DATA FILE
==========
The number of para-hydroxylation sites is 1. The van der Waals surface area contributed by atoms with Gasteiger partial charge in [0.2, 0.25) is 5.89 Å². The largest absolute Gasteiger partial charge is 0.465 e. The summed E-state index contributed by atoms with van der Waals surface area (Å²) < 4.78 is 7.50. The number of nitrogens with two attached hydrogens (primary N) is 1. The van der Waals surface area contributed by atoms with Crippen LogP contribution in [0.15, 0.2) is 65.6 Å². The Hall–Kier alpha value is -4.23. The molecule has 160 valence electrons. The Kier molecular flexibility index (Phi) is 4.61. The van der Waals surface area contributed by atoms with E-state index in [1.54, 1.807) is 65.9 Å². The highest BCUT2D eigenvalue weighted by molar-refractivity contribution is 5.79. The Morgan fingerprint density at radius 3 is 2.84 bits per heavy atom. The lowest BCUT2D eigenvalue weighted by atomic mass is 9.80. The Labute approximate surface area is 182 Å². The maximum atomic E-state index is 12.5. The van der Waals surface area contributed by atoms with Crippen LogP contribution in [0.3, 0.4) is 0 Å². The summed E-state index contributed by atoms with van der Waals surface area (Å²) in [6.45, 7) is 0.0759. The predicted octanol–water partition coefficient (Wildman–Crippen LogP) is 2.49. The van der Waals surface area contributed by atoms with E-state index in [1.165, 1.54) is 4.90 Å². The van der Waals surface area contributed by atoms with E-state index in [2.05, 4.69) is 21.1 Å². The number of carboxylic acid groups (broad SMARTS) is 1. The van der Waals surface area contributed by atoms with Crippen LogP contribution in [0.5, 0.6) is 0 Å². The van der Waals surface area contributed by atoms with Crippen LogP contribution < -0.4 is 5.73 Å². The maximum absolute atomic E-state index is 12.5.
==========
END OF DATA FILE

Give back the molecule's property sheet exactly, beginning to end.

The number of para-hydroxylation sites is 1. The van der Waals surface area contributed by atoms with Gasteiger partial charge in [0.2, 0.25) is 5.89 Å². The largest absolute Gasteiger partial charge is 0.465 e. The summed E-state index contributed by atoms with van der Waals surface area (Å²) < 4.78 is 7.50. The number of nitrogens with two attached hydrogens (primary N) is 1. The van der Waals surface area contributed by atoms with Crippen LogP contribution in [0.15, 0.2) is 65.6 Å². The Hall–Kier alpha value is -4.23. The molecule has 160 valence electrons. The Kier molecular flexibility index (Phi) is 4.61. The van der Waals surface area contributed by atoms with E-state index in [1.54, 1.807) is 65.9 Å². The highest BCUT2D eigenvalue weighted by molar-refractivity contribution is 5.79. The Morgan fingerprint density at radius 3 is 2.84 bits per heavy atom. The lowest BCUT2D eigenvalue weighted by atomic mass is 9.80. The Labute approximate surface area is 182 Å². The maximum atomic E-state index is 12.5. The van der Waals surface area contributed by atoms with Crippen LogP contribution in [0.3, 0.4) is 0 Å². The summed E-state index contributed by atoms with van der Waals surface area (Å²) in [6.45, 7) is 0.0759. The predicted octanol–water partition coefficient (Wildman–Crippen LogP) is 2.49. The van der Waals surface area contributed by atoms with E-state index in [1.165, 1.54) is 4.90 Å². The van der Waals surface area contributed by atoms with E-state index in [2.05, 4.69) is 21.1 Å². The number of carboxylic acid groups (broad SMARTS) is 1. The van der Waals surface area contributed by atoms with Crippen LogP contribution in [0.5, 0.6) is 0 Å². The van der Waals surface area contributed by atoms with Crippen LogP contribution < -0.4 is 5.73 Å². The maximum absolute atomic E-state index is 12.5.